In a sharply critical report, the Government Accountability Office called for "fundamental improvements" to curb overbilling by the health plans, which are paid more than $160 billion annually. The privately run health plans, an alternative to traditional fee-for-service Medicare, have proven popular with seniors and have enrolled more than 17 million people. The plans, which were the subject of a Center for Public Integrity investigation, also enjoy strong support in Congress.
Researchers Target the 7 Deadliest and Most Expensive Emergency Surgeries
by Jim Burger
Together, they account for more than 80% of deaths and inpatient costs.
Seven procedures collectively account for 80% of emergency surgeries, deaths, complications and costs related to emergency surgeries in the United States, a new study published in JAMA Surgery finds.
The 7 — partial colectomy, small-bowel resection, cholecystectomy, operative management of peptic ulcer disease, lysis of peritoneal adhesions, appendectomy and laparotomy — represent a cross-section of surgeries that are either extremely common (appendectomy and cholecystectomy, for example) and/or that have relatively high mortality rates (laparotomy and management of peptic ulcer).
The study was based on more than 400,000 cases between 2008 and 2011. Mortality rates ranged from 0.08% for appendectomies to 23.8% for laparotomies. So while the mortality rate for appendectomies (about 1 of every 1,250 patients) is extremely low compared with most other emergency procedures, its high incidence boosts its importance. In contrast, laparotomies are performed only about 1.4% as often as appendectomies, but have a mortality rate approximately 300 times higher.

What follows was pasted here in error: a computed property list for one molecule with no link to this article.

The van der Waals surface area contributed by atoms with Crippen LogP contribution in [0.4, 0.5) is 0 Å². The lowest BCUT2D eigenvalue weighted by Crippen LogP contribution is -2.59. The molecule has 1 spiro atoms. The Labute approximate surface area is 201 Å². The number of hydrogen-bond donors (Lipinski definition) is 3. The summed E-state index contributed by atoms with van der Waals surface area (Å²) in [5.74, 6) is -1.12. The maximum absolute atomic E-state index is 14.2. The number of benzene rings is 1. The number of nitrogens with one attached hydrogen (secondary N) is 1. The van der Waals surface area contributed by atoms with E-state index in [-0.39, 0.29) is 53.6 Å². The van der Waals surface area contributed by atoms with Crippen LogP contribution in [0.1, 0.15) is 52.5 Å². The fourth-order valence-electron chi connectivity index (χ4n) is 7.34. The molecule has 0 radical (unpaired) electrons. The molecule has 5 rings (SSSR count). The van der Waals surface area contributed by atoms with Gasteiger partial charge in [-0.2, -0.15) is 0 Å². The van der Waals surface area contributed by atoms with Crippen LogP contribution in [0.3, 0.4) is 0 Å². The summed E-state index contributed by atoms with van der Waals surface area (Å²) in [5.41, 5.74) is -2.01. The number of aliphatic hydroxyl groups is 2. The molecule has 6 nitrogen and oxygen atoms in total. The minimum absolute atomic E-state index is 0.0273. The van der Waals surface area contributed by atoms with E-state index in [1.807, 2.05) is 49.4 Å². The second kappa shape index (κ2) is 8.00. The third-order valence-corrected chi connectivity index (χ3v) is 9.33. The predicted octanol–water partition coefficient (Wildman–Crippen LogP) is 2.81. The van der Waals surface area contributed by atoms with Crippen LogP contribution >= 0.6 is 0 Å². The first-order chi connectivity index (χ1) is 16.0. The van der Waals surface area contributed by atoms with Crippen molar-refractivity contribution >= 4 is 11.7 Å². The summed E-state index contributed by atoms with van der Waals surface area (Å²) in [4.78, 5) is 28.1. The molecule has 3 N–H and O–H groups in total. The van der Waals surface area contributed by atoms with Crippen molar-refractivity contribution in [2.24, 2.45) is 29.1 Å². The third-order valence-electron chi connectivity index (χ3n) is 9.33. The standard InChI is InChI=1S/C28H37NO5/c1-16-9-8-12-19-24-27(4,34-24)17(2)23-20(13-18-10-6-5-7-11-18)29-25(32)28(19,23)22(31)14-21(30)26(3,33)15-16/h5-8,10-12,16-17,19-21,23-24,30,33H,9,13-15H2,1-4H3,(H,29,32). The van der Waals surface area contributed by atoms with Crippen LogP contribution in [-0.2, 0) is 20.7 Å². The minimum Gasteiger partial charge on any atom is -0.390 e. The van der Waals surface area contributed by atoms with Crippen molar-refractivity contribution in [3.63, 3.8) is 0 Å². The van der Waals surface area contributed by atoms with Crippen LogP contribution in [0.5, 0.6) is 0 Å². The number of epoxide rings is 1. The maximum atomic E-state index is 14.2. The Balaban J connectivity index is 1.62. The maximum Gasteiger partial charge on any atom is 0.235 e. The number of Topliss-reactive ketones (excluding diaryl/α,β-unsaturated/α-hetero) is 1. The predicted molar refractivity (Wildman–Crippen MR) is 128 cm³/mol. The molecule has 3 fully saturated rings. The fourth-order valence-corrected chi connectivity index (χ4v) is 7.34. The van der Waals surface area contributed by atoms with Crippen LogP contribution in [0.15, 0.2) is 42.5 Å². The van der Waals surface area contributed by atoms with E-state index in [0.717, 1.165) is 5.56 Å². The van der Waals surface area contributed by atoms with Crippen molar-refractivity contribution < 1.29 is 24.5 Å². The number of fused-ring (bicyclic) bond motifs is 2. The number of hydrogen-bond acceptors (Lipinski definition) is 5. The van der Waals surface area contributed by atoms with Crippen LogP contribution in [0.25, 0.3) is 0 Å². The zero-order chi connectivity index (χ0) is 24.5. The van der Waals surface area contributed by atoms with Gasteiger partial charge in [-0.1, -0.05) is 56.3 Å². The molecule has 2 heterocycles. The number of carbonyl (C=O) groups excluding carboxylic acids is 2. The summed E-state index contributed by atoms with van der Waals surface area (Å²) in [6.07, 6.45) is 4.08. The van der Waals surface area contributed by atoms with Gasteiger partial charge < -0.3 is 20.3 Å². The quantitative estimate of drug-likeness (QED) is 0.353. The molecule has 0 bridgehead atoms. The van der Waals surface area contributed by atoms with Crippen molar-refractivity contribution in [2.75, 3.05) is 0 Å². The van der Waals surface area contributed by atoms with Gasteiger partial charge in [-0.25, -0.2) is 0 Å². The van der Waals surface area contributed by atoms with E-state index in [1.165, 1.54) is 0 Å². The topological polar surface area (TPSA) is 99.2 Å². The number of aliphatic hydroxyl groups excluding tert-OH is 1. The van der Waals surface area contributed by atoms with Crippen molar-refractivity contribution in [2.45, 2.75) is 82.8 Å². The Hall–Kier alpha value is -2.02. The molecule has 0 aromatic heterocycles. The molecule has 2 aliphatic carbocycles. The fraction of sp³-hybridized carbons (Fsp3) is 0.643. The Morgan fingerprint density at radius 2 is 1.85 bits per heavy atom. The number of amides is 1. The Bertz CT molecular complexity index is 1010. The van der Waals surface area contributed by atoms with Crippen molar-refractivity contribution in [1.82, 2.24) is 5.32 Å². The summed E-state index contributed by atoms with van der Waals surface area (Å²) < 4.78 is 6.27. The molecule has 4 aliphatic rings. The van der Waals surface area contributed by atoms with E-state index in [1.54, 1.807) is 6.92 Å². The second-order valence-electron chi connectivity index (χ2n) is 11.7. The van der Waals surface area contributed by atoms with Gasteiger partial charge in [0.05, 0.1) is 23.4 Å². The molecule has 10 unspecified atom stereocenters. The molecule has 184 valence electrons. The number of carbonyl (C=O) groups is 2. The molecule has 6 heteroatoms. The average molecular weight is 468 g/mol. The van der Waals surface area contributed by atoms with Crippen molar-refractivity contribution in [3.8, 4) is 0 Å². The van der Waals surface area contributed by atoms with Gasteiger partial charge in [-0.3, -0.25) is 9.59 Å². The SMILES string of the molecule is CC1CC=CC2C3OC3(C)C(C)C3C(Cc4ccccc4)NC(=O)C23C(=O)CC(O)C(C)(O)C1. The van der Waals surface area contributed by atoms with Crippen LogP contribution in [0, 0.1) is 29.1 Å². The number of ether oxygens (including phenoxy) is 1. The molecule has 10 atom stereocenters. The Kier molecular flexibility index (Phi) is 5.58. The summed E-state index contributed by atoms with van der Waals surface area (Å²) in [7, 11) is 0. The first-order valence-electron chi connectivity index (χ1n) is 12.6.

Complication rates ranged from 7.3% for appendectomies to 46.9% for small-bowel resections; and mean inpatient costs ranged from $9664.30 for appendectomies to $28,450.72 for small-bowel resections.
The 7 surgeries warrant special attention when it comes to establishing quality standards and reducing costs, say the authors. "National quality benchmarks and cost-reduction efforts should focus on these common, complicated and costly procedures," the authors conclude.
News Item - 04/27/2016
Administration takes first step to implement legislation modernizing how Medicare pays physicians for quality